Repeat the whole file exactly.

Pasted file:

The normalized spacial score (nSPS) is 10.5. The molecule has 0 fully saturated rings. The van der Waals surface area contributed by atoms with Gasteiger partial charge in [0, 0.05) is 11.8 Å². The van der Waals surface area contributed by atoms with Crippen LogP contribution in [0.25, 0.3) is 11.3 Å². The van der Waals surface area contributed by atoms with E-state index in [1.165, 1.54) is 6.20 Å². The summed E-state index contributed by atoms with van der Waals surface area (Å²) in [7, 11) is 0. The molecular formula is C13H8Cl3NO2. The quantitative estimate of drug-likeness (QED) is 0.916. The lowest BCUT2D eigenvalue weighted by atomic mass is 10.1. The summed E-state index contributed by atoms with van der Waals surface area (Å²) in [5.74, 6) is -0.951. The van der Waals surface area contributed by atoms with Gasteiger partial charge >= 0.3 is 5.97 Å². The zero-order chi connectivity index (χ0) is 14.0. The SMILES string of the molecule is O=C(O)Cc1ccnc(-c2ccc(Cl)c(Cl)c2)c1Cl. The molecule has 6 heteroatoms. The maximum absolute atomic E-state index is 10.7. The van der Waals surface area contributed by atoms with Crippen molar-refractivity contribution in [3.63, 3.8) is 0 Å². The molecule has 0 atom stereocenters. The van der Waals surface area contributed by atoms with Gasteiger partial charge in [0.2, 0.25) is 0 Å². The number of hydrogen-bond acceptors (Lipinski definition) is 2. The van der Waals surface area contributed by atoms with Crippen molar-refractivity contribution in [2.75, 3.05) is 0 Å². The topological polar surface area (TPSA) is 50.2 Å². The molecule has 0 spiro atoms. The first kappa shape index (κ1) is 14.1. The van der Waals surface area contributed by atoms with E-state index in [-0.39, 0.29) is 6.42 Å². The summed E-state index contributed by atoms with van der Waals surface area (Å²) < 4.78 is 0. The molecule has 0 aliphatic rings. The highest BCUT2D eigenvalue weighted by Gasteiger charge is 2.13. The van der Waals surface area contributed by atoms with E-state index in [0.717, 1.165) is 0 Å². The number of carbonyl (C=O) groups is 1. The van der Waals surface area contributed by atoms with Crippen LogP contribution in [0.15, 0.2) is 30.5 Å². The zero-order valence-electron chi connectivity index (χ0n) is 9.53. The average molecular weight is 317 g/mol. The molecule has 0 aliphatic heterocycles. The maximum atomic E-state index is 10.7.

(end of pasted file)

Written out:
The normalized spacial score (nSPS) is 10.5. The molecule has 0 fully saturated rings. The van der Waals surface area contributed by atoms with Gasteiger partial charge in [0, 0.05) is 11.8 Å². The van der Waals surface area contributed by atoms with Crippen LogP contribution in [0.25, 0.3) is 11.3 Å². The van der Waals surface area contributed by atoms with E-state index in [1.165, 1.54) is 6.20 Å². The summed E-state index contributed by atoms with van der Waals surface area (Å²) in [7, 11) is 0. The molecular formula is C13H8Cl3NO2. The quantitative estimate of drug-likeness (QED) is 0.916. The lowest BCUT2D eigenvalue weighted by atomic mass is 10.1. The summed E-state index contributed by atoms with van der Waals surface area (Å²) in [5.74, 6) is -0.951. The van der Waals surface area contributed by atoms with Gasteiger partial charge >= 0.3 is 5.97 Å². The zero-order chi connectivity index (χ0) is 14.0. The SMILES string of the molecule is O=C(O)Cc1ccnc(-c2ccc(Cl)c(Cl)c2)c1Cl. The molecule has 6 heteroatoms. The maximum absolute atomic E-state index is 10.7. The van der Waals surface area contributed by atoms with Crippen molar-refractivity contribution in [3.63, 3.8) is 0 Å². The molecule has 0 atom stereocenters. The van der Waals surface area contributed by atoms with Gasteiger partial charge in [0.2, 0.25) is 0 Å². The number of hydrogen-bond acceptors (Lipinski definition) is 2. The van der Waals surface area contributed by atoms with Crippen molar-refractivity contribution in [2.75, 3.05) is 0 Å². The topological polar surface area (TPSA) is 50.2 Å². The molecule has 0 spiro atoms. The first kappa shape index (κ1) is 14.1. The van der Waals surface area contributed by atoms with E-state index in [-0.39, 0.29) is 6.42 Å². The summed E-state index contributed by atoms with van der Waals surface area (Å²) < 4.78 is 0. The molecule has 0 aliphatic rings. The highest BCUT2D eigenvalue weighted by Gasteiger charge is 2.13. The van der Waals surface area contributed by atoms with E-state index in [0.717, 1.165) is 0 Å². The number of carbonyl (C=O) groups is 1. The van der Waals surface area contributed by atoms with Crippen LogP contribution in [0.15, 0.2) is 30.5 Å². The zero-order valence-electron chi connectivity index (χ0n) is 9.53. The average molecular weight is 317 g/mol. The molecule has 0 aliphatic heterocycles. The maximum atomic E-state index is 10.7.